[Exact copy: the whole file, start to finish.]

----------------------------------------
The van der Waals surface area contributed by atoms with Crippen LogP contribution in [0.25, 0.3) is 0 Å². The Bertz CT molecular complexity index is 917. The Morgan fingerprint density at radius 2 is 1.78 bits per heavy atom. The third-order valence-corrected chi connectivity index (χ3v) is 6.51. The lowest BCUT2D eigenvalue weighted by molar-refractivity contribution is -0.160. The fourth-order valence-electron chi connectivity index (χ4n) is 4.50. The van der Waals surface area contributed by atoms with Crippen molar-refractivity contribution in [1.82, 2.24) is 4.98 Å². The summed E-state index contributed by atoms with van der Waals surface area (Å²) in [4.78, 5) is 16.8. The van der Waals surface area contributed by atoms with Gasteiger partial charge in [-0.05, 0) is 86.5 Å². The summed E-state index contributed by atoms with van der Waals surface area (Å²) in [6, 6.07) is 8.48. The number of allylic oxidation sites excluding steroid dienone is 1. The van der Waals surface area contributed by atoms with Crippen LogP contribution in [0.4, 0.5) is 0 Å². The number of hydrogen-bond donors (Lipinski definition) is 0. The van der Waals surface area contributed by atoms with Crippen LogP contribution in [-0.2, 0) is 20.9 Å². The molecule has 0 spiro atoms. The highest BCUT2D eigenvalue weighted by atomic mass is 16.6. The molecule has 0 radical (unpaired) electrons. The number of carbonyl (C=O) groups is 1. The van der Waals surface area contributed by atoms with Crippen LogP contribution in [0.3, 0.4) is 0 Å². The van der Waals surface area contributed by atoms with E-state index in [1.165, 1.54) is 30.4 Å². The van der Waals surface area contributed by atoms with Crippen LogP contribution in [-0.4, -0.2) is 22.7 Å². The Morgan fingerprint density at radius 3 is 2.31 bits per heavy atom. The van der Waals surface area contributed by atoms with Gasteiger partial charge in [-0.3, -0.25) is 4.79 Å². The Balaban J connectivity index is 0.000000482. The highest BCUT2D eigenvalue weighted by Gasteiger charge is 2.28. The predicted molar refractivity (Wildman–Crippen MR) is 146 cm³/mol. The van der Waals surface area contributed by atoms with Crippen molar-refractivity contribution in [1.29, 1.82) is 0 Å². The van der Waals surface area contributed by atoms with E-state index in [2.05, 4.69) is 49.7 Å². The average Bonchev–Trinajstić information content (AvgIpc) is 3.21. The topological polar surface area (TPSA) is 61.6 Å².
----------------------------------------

The van der Waals surface area contributed by atoms with Crippen LogP contribution in [0.25, 0.3) is 0 Å². The Bertz CT molecular complexity index is 917. The Morgan fingerprint density at radius 2 is 1.78 bits per heavy atom. The third-order valence-corrected chi connectivity index (χ3v) is 6.51. The lowest BCUT2D eigenvalue weighted by molar-refractivity contribution is -0.160. The fourth-order valence-electron chi connectivity index (χ4n) is 4.50. The van der Waals surface area contributed by atoms with Crippen molar-refractivity contribution in [1.82, 2.24) is 4.98 Å². The summed E-state index contributed by atoms with van der Waals surface area (Å²) in [4.78, 5) is 16.8. The van der Waals surface area contributed by atoms with Gasteiger partial charge in [-0.05, 0) is 86.5 Å². The summed E-state index contributed by atoms with van der Waals surface area (Å²) in [6, 6.07) is 8.48. The number of allylic oxidation sites excluding steroid dienone is 1. The van der Waals surface area contributed by atoms with Crippen LogP contribution in [0.4, 0.5) is 0 Å². The number of hydrogen-bond donors (Lipinski definition) is 0. The van der Waals surface area contributed by atoms with Crippen LogP contribution in [-0.2, 0) is 20.9 Å². The molecule has 0 spiro atoms. The highest BCUT2D eigenvalue weighted by atomic mass is 16.6. The molecule has 0 radical (unpaired) electrons. The number of carbonyl (C=O) groups is 1. The van der Waals surface area contributed by atoms with Crippen LogP contribution in [0.3, 0.4) is 0 Å². The van der Waals surface area contributed by atoms with E-state index in [1.165, 1.54) is 30.4 Å². The van der Waals surface area contributed by atoms with Crippen LogP contribution in [-0.4, -0.2) is 22.7 Å². The Morgan fingerprint density at radius 3 is 2.31 bits per heavy atom. The van der Waals surface area contributed by atoms with Gasteiger partial charge in [-0.3, -0.25) is 4.79 Å². The Balaban J connectivity index is 0.000000482. The highest BCUT2D eigenvalue weighted by Gasteiger charge is 2.28. The predicted molar refractivity (Wildman–Crippen MR) is 146 cm³/mol. The van der Waals surface area contributed by atoms with Crippen molar-refractivity contribution in [1.29, 1.82) is 0 Å². The van der Waals surface area contributed by atoms with E-state index in [2.05, 4.69) is 49.7 Å². The average Bonchev–Trinajstić information content (AvgIpc) is 3.21. The topological polar surface area (TPSA) is 61.6 Å².